Some years ago, during a long flight from Oman, I contracted some kind of respiratory disease and got very sick. Doctors prescribed antibiotics and I took them while slipping deeper and deeper into a zombie-like state in which I could barely move.
I put up with this for several weeks and then went to a lab where tests were performed on my blood to see what pathogens I had in my system. By the time I got the results (about ten days later), I was feeling somewhat better.
I handed the lab report to a doctor here in Guadalajara. Wow!” he said. “This is a list of some of the deadliest viruses around. You had eleven of them, including H1N1 and H3N2, but now you're completely clear. How did you do it?”
It wasn't the antibiotics, I was told, “because they don't work against viruses.”
In my opinion, this was a dramatic example of my “self-healing system” at work, but by no means the only one. Over many years I've seen my body heal fractured ribs, free me of frequent headaches and entirely eliminate salmonella bacteria which had been hiding for years in my spleen – unreachable by antibiotics.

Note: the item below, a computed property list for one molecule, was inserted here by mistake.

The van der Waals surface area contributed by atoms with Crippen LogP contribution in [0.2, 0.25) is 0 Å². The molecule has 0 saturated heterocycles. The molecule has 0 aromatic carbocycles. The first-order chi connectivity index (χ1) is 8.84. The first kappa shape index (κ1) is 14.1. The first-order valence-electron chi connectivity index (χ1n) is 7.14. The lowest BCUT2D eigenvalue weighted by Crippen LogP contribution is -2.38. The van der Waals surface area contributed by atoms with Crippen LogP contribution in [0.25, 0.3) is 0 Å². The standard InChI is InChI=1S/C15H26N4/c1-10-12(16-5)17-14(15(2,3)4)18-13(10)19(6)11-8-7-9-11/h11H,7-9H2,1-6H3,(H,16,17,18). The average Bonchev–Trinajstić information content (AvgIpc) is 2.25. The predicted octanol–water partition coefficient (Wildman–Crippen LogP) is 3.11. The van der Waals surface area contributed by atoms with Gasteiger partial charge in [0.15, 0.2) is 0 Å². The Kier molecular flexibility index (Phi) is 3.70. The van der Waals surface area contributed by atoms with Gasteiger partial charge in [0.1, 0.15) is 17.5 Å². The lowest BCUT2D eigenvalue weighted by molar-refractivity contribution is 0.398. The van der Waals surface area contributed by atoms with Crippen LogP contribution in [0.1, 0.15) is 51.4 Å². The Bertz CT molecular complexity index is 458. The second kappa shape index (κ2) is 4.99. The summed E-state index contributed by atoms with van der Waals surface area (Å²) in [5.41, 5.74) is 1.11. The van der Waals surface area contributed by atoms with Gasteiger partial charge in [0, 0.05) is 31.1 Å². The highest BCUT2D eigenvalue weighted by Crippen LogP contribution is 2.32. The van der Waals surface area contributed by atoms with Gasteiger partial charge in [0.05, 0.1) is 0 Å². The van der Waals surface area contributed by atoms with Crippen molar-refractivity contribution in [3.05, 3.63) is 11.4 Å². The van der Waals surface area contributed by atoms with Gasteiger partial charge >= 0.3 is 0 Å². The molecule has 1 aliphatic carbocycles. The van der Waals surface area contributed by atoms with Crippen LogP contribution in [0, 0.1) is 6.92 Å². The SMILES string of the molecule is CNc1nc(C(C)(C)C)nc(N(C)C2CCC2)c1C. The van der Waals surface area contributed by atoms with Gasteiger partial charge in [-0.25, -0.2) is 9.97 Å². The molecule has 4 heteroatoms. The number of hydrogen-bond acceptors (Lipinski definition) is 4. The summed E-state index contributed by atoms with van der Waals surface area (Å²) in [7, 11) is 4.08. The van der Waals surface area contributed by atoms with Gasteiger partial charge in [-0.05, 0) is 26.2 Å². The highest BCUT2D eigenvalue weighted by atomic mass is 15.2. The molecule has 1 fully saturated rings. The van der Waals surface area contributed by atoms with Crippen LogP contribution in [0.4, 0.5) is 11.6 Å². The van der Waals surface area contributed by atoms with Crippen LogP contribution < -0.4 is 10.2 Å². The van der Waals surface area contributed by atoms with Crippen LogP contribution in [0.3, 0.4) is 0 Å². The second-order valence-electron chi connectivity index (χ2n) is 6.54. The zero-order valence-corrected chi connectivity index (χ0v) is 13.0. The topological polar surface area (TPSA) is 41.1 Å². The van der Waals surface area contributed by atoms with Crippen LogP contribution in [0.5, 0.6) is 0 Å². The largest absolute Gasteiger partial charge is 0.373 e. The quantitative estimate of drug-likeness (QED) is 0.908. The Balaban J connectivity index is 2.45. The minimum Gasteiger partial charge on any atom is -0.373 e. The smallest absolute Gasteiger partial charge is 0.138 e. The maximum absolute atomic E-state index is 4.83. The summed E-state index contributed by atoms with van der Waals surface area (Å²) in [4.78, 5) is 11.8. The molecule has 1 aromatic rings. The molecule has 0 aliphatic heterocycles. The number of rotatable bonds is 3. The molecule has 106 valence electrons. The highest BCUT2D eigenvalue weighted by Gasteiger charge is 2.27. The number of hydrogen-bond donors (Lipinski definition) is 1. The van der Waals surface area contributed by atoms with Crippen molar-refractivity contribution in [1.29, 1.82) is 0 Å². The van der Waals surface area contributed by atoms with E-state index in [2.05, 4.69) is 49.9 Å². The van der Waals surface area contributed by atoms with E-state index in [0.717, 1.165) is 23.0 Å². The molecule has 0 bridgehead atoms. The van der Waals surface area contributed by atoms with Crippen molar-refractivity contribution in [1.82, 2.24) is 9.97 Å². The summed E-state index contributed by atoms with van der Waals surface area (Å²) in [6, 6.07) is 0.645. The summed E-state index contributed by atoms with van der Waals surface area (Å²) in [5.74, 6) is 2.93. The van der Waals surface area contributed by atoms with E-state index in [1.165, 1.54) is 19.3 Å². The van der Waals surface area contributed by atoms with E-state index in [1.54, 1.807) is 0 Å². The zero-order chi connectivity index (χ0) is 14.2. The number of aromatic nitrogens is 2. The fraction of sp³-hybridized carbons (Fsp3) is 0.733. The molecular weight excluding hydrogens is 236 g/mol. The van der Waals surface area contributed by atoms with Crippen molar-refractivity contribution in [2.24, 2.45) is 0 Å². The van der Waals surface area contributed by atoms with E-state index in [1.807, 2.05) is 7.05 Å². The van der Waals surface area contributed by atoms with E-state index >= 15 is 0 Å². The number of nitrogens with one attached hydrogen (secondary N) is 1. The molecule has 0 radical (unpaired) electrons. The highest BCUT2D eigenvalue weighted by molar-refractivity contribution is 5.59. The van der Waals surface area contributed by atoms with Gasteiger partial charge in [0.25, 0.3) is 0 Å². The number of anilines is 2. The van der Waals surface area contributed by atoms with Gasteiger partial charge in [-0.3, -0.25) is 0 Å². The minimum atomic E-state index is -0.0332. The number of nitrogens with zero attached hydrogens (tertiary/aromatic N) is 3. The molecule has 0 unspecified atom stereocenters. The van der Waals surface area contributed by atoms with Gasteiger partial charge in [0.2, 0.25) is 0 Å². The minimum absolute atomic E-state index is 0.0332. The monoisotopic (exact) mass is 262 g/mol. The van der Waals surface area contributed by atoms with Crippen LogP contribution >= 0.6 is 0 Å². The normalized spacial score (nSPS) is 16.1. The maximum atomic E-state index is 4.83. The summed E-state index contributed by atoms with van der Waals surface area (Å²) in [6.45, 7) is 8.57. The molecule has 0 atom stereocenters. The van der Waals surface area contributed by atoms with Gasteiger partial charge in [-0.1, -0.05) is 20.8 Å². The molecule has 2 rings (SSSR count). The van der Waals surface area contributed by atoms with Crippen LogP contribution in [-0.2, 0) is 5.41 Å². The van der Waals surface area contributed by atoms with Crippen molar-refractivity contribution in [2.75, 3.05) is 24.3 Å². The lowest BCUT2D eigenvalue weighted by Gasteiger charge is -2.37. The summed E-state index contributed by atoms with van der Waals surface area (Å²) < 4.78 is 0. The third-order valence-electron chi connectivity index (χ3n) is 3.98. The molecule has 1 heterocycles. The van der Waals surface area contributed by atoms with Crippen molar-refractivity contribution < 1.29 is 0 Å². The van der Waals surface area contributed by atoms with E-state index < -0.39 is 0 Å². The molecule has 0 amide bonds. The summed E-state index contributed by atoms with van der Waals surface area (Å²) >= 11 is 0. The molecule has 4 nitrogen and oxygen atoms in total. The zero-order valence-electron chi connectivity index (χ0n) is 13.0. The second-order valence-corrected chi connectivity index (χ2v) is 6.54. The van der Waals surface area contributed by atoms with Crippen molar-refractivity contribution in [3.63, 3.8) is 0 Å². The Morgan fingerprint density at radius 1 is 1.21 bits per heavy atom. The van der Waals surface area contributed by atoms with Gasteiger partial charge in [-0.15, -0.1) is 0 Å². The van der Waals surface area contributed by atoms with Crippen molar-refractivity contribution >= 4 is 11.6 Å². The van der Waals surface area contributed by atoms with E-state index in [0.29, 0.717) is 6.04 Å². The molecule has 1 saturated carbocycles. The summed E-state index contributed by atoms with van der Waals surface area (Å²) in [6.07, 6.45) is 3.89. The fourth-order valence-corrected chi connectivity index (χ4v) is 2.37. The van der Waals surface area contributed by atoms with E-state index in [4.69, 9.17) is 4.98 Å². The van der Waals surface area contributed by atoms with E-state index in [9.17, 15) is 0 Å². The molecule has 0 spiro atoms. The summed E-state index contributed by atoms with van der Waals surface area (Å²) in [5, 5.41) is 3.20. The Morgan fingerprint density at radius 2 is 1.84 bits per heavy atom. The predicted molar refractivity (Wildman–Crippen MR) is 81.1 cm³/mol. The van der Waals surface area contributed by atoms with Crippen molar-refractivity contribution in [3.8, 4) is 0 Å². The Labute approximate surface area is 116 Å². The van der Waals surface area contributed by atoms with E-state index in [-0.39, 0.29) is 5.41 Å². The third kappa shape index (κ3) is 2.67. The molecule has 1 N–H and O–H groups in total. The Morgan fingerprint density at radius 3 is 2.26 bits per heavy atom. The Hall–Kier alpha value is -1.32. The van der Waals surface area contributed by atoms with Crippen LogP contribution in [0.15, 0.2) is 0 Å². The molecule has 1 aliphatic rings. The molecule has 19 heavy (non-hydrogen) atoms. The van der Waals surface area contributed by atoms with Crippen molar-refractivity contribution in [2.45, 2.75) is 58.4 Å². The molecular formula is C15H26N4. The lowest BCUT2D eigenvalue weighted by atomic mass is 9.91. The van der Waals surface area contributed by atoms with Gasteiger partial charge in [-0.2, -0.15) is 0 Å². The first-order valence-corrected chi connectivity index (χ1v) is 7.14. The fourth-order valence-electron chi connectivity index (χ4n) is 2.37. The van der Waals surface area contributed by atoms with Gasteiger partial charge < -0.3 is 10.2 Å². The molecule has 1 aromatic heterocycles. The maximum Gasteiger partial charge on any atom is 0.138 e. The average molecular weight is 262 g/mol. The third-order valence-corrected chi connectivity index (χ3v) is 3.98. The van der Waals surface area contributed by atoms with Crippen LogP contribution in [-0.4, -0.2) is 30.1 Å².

What I'm calling the self-healing system is usually referred to as the immune system, but because it works 24 hours a day to repair just about any anomaly that comes along, the word “immune” doesn't do justice to this inner doctor's wide-ranging expertise.
Recently, a team of doctors from Harvard University began a project to study the body's ability to heal itself. They were inspired to do this after witnessing dramatic clinical tests involving the placebo effect. In one such study, which took place in Houston, Texas, arthroscopic surgery was performed on people with a crippling knee problem. A second group of volunteers with precisely the same problem underwent a simulated operation in which cuts were made in their knees, but the cartilage-smoothing procedure required was not performed. To add realism to the simulated operation, a tape recording of the real procedure was played while the patient was under sedation.
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